Embodiments of the present invention generally relate to digital rights management (DRM). More specifically, the present invention relates to a method and apparatus for defining and enforcing rules of transition between two security domains.

2. Description of the Related Art

Digital contents have gained wide acceptance in the public. Such contents include, but are not limited to: movies, videos, music and the like. As such, many consumers and businesses have digital media devices and/or systems that enable the reception of such digital multimedia contents via various communication channels, e.g., via a wireless link such as a satellite link or a wired link such as cable connections and/or telephony based connections such as DSL and the like.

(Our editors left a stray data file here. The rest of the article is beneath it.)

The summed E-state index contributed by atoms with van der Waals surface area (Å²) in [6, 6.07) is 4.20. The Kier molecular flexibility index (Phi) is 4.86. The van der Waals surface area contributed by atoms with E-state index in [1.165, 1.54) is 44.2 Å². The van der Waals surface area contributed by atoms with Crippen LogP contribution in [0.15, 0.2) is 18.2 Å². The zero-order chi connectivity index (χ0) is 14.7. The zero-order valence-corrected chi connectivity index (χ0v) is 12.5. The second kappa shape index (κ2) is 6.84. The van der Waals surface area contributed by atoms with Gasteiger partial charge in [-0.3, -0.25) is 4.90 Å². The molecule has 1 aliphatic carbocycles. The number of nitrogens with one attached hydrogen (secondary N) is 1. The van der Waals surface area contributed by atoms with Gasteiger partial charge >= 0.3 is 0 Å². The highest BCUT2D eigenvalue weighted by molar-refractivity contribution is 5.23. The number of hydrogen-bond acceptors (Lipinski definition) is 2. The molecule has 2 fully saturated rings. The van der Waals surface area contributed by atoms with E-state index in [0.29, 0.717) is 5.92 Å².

Irrespective of the communication channels that are employed to receive the digital contents, owners of digital contents and the service providers (e.g., a cable service provider, a telecommunication service provider, a satellite-based service provider, merchants and the like) who provide such digital contents to subscribers or users are concerned with the protection of such digital contents. To illustrate, a service provider may receive a request from a user to download a movie for immediate viewing or to be stored on a storage device for later viewing. Certainly, the movie can be encrypted and forwarded electronically to the user. However, technologies related DRM usually only describes the control of the digital content once it is in the user's domain. The delivery of the content, and protecting it securely from the delivery (either broadcast or singlecast) to the end user and future management is often not addressed.

Thus, there is a need in the art for a method and apparatus for defining and enforcing rules of transition between two security domains.

SUMMARY OF THE INVENTION